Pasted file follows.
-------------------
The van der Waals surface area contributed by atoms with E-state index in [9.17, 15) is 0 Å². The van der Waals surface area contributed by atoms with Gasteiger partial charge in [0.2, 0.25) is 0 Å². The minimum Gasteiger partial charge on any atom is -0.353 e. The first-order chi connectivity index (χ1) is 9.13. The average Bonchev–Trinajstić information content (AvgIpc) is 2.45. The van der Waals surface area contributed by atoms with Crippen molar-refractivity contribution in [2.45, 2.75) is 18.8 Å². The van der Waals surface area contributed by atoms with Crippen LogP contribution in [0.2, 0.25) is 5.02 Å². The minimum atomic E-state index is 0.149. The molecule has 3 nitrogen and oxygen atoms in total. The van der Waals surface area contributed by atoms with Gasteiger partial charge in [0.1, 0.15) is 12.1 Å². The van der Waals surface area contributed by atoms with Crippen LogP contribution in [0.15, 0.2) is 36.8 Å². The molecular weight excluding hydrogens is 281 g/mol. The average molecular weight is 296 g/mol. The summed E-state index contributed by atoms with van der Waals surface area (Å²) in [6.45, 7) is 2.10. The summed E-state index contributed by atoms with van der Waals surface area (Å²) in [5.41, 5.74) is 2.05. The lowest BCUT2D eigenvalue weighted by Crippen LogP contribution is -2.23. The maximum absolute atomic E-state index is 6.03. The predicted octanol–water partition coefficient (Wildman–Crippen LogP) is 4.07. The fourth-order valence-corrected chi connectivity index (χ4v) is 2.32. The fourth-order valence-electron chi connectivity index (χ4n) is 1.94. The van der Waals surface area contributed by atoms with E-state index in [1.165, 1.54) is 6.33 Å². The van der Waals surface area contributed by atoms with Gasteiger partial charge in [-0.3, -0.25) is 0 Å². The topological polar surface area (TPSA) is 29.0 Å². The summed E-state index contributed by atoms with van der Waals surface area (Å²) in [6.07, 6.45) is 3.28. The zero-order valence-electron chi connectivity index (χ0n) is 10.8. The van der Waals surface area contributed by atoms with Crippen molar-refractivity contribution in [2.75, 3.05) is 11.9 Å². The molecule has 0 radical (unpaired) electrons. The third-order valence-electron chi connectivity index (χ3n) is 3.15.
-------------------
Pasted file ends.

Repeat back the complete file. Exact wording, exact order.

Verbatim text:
The van der Waals surface area contributed by atoms with E-state index in [9.17, 15) is 0 Å². The van der Waals surface area contributed by atoms with Gasteiger partial charge in [0.2, 0.25) is 0 Å². The minimum Gasteiger partial charge on any atom is -0.353 e. The first-order chi connectivity index (χ1) is 9.13. The average Bonchev–Trinajstić information content (AvgIpc) is 2.45. The van der Waals surface area contributed by atoms with Crippen molar-refractivity contribution in [2.45, 2.75) is 18.8 Å². The van der Waals surface area contributed by atoms with Crippen LogP contribution in [0.2, 0.25) is 5.02 Å². The minimum atomic E-state index is 0.149. The molecule has 3 nitrogen and oxygen atoms in total. The van der Waals surface area contributed by atoms with Gasteiger partial charge in [0.1, 0.15) is 12.1 Å². The van der Waals surface area contributed by atoms with Crippen LogP contribution in [0.15, 0.2) is 36.8 Å². The molecular weight excluding hydrogens is 281 g/mol. The average molecular weight is 296 g/mol. The summed E-state index contributed by atoms with van der Waals surface area (Å²) in [6.45, 7) is 2.10. The summed E-state index contributed by atoms with van der Waals surface area (Å²) in [5.41, 5.74) is 2.05. The lowest BCUT2D eigenvalue weighted by Crippen LogP contribution is -2.23. The maximum absolute atomic E-state index is 6.03. The predicted octanol–water partition coefficient (Wildman–Crippen LogP) is 4.07. The fourth-order valence-corrected chi connectivity index (χ4v) is 2.32. The fourth-order valence-electron chi connectivity index (χ4n) is 1.94. The van der Waals surface area contributed by atoms with E-state index in [1.165, 1.54) is 6.33 Å². The van der Waals surface area contributed by atoms with Gasteiger partial charge in [-0.3, -0.25) is 0 Å². The topological polar surface area (TPSA) is 29.0 Å². The summed E-state index contributed by atoms with van der Waals surface area (Å²) in [6.07, 6.45) is 3.28. The zero-order valence-electron chi connectivity index (χ0n) is 10.8. The van der Waals surface area contributed by atoms with Crippen molar-refractivity contribution in [2.75, 3.05) is 11.9 Å². The molecule has 0 radical (unpaired) electrons. The third-order valence-electron chi connectivity index (χ3n) is 3.15.